Minnesota Legislature speeds $21M in coronavirus money
ST. PAUL — The Minnesota Legislature voted unanimously Monday to earmark nearly $21 million to reinforce the state’s response to the coronavirus outbreak, putting the bill on the fast track to Gov. Tim Walz’s desk.
“They’re working in a totally nonpartisan manner, trying to work out just a few technical details,” the Democratic governor told reporters shortly before the 64-0 vote in the Republican-controlled Senate.
“This is a bipartisan effort and it’s the way government should work,” said GOP Sen. Jerry Relph, of St. Cloud, the lead author in the Senate.
The Democratic-controlled House, passed the bill soon afterward, 133-0, sending it back to the Senate for what was expected to a quick concurrence with a technical language change. Walz is expected to sign the bill Tuesday.
Walz said it’s highly likely that Minnesota will need to come up with more than the money under discussion Monday, but he said that’s what state agencies think they need for now. Several lawmakers agreed that more money eventually will be needed as the outbreak spreads.
For most people, the new coronavirus causes only mild or moderate symptoms, such as fever and cough. For some, especially older adults and people with existing health problems, it can cause more severe illness, including pneumonia.
The vast majority of people recover from the new virus. According to the World Health Organization, people with mild illness recover in about two weeks, while those with more severe illness may take three to six weeks to recover. In mainland China, where the virus first exploded, more than 80,000 people have been diagnosed and more than 58,000 have so far recovered.
The bill adds $20.9 million to a public health emergency account that already contains $4.6 million. The new money could only be used for responding to the current outbreak, while the older money could also be used for future disease outbreaks. The Minnesota Department of Health plans to use the money for staff costs, expanded testing and protective equipment.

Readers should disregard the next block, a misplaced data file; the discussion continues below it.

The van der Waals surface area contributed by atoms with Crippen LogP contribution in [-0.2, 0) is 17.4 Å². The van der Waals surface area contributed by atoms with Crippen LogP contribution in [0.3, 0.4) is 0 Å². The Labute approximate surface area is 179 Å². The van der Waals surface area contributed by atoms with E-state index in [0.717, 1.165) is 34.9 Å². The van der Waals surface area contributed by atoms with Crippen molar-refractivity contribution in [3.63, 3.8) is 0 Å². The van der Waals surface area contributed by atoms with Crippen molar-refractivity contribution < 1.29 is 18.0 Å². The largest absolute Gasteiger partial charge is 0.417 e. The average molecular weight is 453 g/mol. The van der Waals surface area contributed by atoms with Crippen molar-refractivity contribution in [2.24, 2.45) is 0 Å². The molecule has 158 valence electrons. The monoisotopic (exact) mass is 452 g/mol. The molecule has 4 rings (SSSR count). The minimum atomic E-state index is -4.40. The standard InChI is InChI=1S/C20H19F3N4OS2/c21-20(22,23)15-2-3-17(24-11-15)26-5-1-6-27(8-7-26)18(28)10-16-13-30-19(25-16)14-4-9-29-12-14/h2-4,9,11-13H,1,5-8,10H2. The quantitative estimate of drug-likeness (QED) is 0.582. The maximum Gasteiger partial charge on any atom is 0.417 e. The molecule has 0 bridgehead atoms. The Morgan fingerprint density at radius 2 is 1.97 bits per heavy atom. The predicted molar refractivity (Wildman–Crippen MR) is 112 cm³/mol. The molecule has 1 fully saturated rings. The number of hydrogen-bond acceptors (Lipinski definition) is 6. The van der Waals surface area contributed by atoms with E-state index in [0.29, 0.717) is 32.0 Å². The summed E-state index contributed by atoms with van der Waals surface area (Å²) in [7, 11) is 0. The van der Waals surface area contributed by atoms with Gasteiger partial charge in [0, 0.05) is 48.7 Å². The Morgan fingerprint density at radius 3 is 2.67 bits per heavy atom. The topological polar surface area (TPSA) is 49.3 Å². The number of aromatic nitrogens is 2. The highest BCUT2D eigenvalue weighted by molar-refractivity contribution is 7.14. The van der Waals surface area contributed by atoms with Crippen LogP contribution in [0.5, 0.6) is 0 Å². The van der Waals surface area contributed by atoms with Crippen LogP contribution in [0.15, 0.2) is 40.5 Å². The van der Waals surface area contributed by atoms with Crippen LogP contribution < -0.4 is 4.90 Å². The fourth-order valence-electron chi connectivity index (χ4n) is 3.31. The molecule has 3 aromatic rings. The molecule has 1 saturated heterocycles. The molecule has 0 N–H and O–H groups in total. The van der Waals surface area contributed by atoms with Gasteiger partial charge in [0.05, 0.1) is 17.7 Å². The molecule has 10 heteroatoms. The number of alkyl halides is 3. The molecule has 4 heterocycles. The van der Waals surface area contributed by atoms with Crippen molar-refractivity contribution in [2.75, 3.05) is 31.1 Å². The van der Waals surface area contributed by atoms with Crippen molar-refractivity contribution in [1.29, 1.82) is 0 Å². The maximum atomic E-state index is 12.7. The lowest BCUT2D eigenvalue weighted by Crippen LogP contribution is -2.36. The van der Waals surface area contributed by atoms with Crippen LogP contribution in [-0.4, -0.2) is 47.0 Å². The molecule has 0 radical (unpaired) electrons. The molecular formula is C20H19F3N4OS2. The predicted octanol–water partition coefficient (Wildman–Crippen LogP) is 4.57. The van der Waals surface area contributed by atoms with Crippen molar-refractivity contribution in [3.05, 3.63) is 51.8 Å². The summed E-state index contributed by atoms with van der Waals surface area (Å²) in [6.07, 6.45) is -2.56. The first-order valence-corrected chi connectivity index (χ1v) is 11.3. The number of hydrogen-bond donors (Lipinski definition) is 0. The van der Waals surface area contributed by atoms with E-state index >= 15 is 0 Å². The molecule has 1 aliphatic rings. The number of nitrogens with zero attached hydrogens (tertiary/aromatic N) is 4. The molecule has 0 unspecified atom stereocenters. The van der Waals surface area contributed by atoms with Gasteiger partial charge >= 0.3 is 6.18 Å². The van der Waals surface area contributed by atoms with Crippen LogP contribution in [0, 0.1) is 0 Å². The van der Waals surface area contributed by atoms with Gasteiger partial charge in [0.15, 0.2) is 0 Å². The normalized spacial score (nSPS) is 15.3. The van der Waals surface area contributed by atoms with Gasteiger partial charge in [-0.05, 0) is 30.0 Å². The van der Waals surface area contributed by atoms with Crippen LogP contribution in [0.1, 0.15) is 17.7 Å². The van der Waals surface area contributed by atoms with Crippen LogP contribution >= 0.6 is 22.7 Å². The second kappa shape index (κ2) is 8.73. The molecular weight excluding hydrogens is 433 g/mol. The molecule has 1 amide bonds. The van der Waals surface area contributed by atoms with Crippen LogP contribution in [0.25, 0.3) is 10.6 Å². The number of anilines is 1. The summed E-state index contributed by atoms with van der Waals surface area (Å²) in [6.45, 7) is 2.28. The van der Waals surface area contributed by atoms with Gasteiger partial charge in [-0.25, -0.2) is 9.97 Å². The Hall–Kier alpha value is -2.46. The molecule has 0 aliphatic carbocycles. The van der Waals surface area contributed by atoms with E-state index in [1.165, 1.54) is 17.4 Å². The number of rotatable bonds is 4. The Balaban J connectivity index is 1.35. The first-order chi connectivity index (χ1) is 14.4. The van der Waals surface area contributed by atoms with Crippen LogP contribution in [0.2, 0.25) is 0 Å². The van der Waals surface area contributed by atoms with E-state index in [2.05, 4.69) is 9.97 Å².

House Speaker Melissa Hortman, of Brooklyn Park, said committees in her chamber this week will consider additional legislation to address the crisis, starting Tuesday.
One of those bills would expand the governor’s power to declare peacetime emergencies to include public health emergencies. It would also set up a loan fund for health care providers that struggle to cope with the epidemic.
The department has recorded two cases of COVID-19 in Minnesota, a Ramsey County case that was confirmed Friday and a Carver County case confirmed Sunday. On Monday, the department said as many as 20 Minnesotans might have had contact with the second patient before that person knew they were infected, the St. Paul Pioneer Press reported.
Republican Senate Majority Leader Paul Gazelka, of East Gull Lake, said after the Senate vote that it’s important to take the threat seriously, but to remain calm. He pointed out that the seasonal flu has resulted in many more illnesses, hospitalizations and deaths in Minnesota and nationally.
“We expect more cases but we’re going to be able to navigate through it if people just follow the guidelines that they do for the flu,” he said. “Cover your cough when you’re coughing, wash your hands, if you’re sick stay at home.”
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